ECCO-TCP is a partnership with Gale, part of Cengage Learning, to produce highly accurate, fully-searchable, SGML/XML-encoded texts from among the 150,000 titles available in the Eighteenth Century Collections Online (ECCO) database.
ECCO includes every significant English-language and foreign-language title printed in the United Kingdom during the 18th century, along with thousands of important works from the Americas. The database contains more than 32 million pages of text and over 205,000 individual volumes in all. In addition, ECCO natively supports OCR-based full-text searching of this corpus.
With the support of more than 35 libraries, the TCP keyed and encoded 2,231 ECCO-TCP texts. In cooperation with Gale Cengage, these texts have already been made freely available to the public.
Because there are no longer any restrictions on how the ECCO-TCP texts may be used and shared, many users have already begun to make this data and metadata available in various forms and formats around the Web:
- Search, browse, or read from the ECCO-TCP corpus through the University of Michigan Library’s DLXS platform (Original ECCO-TCP partners will also be able to link from the full-text view to the corresponding ECCO page images)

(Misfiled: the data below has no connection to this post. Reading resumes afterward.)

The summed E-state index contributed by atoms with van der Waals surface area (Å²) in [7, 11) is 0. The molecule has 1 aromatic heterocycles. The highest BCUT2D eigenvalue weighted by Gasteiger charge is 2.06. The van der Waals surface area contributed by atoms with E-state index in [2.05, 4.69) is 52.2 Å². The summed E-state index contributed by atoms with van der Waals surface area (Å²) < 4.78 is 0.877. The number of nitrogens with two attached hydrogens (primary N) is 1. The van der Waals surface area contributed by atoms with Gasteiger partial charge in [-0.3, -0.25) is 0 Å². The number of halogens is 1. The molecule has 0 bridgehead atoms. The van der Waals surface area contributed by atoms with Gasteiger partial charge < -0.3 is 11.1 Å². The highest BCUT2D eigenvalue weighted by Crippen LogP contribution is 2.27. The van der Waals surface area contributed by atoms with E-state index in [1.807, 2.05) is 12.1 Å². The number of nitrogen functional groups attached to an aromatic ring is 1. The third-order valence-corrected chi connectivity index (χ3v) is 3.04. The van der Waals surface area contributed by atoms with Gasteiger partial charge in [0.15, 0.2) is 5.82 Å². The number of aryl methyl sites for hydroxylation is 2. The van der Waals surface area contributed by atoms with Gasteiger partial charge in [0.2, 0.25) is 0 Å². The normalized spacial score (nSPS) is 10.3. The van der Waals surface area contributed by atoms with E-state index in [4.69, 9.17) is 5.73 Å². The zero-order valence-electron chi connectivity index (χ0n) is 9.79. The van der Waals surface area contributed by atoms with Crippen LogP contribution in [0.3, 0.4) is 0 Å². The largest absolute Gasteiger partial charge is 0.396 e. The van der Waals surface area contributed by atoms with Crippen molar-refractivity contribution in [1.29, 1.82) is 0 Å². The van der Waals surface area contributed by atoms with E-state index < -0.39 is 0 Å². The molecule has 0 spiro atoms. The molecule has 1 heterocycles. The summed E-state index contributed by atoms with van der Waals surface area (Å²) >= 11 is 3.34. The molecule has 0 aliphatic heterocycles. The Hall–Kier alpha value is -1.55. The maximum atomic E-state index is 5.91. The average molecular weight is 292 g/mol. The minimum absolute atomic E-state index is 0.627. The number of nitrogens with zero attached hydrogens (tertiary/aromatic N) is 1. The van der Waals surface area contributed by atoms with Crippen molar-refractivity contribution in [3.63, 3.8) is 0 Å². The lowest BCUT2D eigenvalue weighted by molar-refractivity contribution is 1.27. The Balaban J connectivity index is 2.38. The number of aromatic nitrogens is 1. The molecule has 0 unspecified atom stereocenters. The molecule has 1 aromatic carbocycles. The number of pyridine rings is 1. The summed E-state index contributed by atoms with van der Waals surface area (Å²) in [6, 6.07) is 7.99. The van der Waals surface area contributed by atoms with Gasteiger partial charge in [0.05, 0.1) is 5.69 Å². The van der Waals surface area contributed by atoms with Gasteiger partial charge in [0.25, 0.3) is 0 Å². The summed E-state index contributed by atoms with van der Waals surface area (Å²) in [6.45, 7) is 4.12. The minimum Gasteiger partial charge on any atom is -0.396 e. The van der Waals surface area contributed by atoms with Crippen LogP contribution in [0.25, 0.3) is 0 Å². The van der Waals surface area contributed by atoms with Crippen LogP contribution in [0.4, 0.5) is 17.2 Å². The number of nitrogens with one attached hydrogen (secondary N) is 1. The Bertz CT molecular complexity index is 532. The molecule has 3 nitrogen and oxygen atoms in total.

- Search the ECCO-TCP corpus and view results via ARTFL‘s PhiloLogic search engine (Thanks to Robert Morrissey)
- Download the original SGML/XML encoded texts and headers from the TCP (encoded using a customization of TEI P3)
- Download TEI P5 XML, EPUB, plain text, or HTML for each text from the Oxford Text Archive (Thanks to Sebastian Rahtz)
- Download plain text files (stripped of XML markup) and an index containing metadata from the Data Hub (Thanks to 18thConnect for distributing the plain text files, and to John Levin for making them available in a central, open location)
- Bibliographic information associated with these texts is available as Open Linked Data (specifically, RDF), making it possible to link books, people, places, etc., mentioned in ECCO metadata with other related data online (thanks to Keith Alexander)
We hope that at least one of these options will meet your research needs, but we also welcome your questions, suggestions, and requests for alternatives (or, we hope you’ll build something that works for you, and let us know about it!)